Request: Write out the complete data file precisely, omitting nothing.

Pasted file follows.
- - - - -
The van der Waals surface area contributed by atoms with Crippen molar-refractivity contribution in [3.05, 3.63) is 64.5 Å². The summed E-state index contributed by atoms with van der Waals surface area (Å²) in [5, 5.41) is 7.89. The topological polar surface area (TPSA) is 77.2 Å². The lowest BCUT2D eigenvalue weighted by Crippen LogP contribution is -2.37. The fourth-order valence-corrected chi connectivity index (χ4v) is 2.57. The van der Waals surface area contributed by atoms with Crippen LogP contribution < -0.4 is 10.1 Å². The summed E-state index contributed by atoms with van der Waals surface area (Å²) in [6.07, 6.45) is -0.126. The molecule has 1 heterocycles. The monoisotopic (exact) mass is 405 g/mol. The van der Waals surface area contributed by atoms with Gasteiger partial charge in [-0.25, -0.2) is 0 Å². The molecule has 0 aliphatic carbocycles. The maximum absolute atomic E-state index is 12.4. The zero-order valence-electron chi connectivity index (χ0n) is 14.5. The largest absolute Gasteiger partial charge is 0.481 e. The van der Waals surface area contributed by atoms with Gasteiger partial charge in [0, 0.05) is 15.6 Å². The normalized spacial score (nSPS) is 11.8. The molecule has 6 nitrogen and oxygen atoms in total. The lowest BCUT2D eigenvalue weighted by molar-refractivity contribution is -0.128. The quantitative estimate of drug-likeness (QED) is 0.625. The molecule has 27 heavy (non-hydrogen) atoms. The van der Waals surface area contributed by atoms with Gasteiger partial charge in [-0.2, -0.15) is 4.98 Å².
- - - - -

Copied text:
The van der Waals surface area contributed by atoms with Crippen molar-refractivity contribution in [3.05, 3.63) is 64.5 Å². The summed E-state index contributed by atoms with van der Waals surface area (Å²) in [5, 5.41) is 7.89. The topological polar surface area (TPSA) is 77.2 Å². The lowest BCUT2D eigenvalue weighted by Crippen LogP contribution is -2.37. The fourth-order valence-corrected chi connectivity index (χ4v) is 2.57. The van der Waals surface area contributed by atoms with Crippen LogP contribution < -0.4 is 10.1 Å². The summed E-state index contributed by atoms with van der Waals surface area (Å²) in [6.07, 6.45) is -0.126. The molecule has 1 heterocycles. The monoisotopic (exact) mass is 405 g/mol. The van der Waals surface area contributed by atoms with Gasteiger partial charge in [-0.25, -0.2) is 0 Å². The molecule has 0 aliphatic carbocycles. The maximum absolute atomic E-state index is 12.4. The zero-order valence-electron chi connectivity index (χ0n) is 14.5. The largest absolute Gasteiger partial charge is 0.481 e. The van der Waals surface area contributed by atoms with Gasteiger partial charge in [0, 0.05) is 15.6 Å². The normalized spacial score (nSPS) is 11.8. The molecule has 6 nitrogen and oxygen atoms in total. The lowest BCUT2D eigenvalue weighted by molar-refractivity contribution is -0.128. The quantitative estimate of drug-likeness (QED) is 0.625. The molecule has 27 heavy (non-hydrogen) atoms. The van der Waals surface area contributed by atoms with Gasteiger partial charge in [-0.2, -0.15) is 4.98 Å².